indian animal spirits

“Only when the last tree is cut down, the last fish eaten, and the last stream poisoned, will you realize that you cannot eat money.”
-Native American saying

This is a version of a quote I’ve heard from various sources. Some attribute this quote to an Osage Indian saying or Cree Indian Prophesy, but the earliest known use may have been by Alanis Obomsawin, a Canadian Abenaki.

Third knapped point

This is the third arrowhead point I’ve flint-knapped, and the first I did without any help or pointers from expert knappers. Made from obsidian I collected from a stream near the Middle Fork Davis Creek obsidian mine in Modoc National Forest, CA. Note the red pigment at the very tip; this is part of the stone, not blood.

my drawing of Agraulis vanillae, the gulf fritillary

my drawing of Agraulis vanillae, the gulf fritillary

My drawing of my favorite butterfly, drawn from a pinned specimen I collected at Brackenridge Field Laboratory in Austin, TX. Graphite, charcoal, color pencil, pastel pencil, glue and aluminum foil on sketching paper.

The Gulf Fritillary (Agraulis vanillae Linn. 1758) is a common butterfly species in the Nymphalidae family throughout the Americas, ranging in latitude from Argentina to California. It is the only species in the genus. The name Gulf Fritillary comes from their seasonal migration across the Gulf of Mexico, and their superficial similarity to the fritillary butterflies (Melitaeini).

The caterpillars feed exclusively upon passionflowers (Passiflora spp., esp. Passiflora incarnata); flowers of special beauty. Like other Heliconiines, Gulf Fritillaries sequester the cyanide compounds from the passionflower leaves they eat, making their bodies toxic and unpalatable to predators. Their wing tops are bright orange. They’re part of a Mullerian mimicry complex (where lots of toxic spp. have similar warning color patterns).

Their silvery spots on their wingbottoms are reflective like mirrors, and are why I like this species so much. Usually even aposematic toxic butterflies have cryptic (hard to see) underwings. This underwing crypsis usually only works in situ, with patterns possiby seeming conspicuous if viewed in isolation, as in this drawing. But perching on a branch, the silvery wingspots reflect the surrounding habitat, making it stealth-cloak camouflaged.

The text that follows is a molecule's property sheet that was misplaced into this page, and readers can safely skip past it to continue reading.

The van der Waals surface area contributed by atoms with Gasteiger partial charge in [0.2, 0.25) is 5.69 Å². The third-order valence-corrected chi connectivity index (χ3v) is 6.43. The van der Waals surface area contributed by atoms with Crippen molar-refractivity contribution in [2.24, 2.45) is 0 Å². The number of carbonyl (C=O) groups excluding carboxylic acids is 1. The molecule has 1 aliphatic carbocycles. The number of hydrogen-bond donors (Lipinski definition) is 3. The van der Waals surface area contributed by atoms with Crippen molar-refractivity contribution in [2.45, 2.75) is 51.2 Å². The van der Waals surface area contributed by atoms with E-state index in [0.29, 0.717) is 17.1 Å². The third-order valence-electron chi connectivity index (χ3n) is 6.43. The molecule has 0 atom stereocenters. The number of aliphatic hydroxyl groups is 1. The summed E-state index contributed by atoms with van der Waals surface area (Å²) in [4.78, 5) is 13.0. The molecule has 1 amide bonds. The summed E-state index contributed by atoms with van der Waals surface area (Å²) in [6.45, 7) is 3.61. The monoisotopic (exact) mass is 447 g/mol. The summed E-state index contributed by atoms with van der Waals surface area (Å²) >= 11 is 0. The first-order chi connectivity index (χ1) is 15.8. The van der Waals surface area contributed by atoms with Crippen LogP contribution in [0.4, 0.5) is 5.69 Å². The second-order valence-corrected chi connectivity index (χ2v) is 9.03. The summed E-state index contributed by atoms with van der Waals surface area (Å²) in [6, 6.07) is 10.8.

Did the first known humans in the Americas live in Brazil or Central Texas?

Recently, news articles have been suggesting that the earliest archeological finding of human inhabitants in all the Americas is at at Toca da Bastiana rockshelter at Serra da Capivara National Park, Piaui, Brazil. At this sandstone overhang shelter, rock paintings of red ochre symbolizing humans, animals, and designs were found.

These “cave-paintings” were found under a 2 mm thick layer of the mineral calcite, suggesting the antiquity of the paintings. Calcite is formed when water deposits calcium-rich minerals on a rock surface over time, which builds up gradually with successive wettings and dryings of the rock surface. Very similar to how stalactites and stalagmites form in caves. When the calcite crystals first form out of aqueous solution, their radioactive decay first begins, and so they keep the radio-carbon “signature” of the time of their formation.

Watanabe et al. (2003) decided to radio-carbon date the calcite layer, since they supposed all the calcium had formed anew from being dissolved in water. They found the calcite to be 35,000 to 43,000 years old, and inferred the rock paintings were at least this old.

This would predate the second oldest known site by over 20,000 years!

Besides this Brazil study, the oldest known Americans lived some 13,000-15,000 years ago, 40 miles northwest of Austin in Central Texas at the Buttermilk Creek complex (Waters et al. 2011). This site is an extensive dig with tons of artifact with lots of support for the dating. A site in Washington and others nearby correspond to this same time frame (Waters et al. 2011b). These sites predate the Clovis culture by a few thousand years. There is an extensive literature and archeological record from the Clovis culture (13-12 kya) forward.

However, Rowe and Steelman (2003) at Texas A&M performed “direct” radio-carbon dating on the paint itself used at the Serra da Capivara rock painting site and found the various images to date from different times 1200- 3600 years ago. They also dated the calcite layer dated by Watanabe et al. (2003), and found it to date only 2490 +/- 30 years before present.

Rowe and Steelman (2003) suggest Watanabe et al. (2003) did not account for the incorporation of calcite dust from the surrounding riverbed / bedrocks into the nascent aqueous calcite that formed the calcite layer in front of the paintings. The incorporation of this calcite dust, which would date millions of years old by itself since it was precipitated out of aqueous solution at the same time as the surrounding bedrock, severely skewed the dating of the layer of calcite over the paintings (Rowe and Steelman 2003). Watanabe et al. (2003) apparently assumed all the calcite they were dating was all formed at the same time from aqueous mineralization, ignoring the possibility of dust being settling on the wet rock face and becoming part of the calcite layer. Rowe and Steelman (2003) conclude “once again, and most dramatically, these studies point to the necessity of independent studies dating rock art.”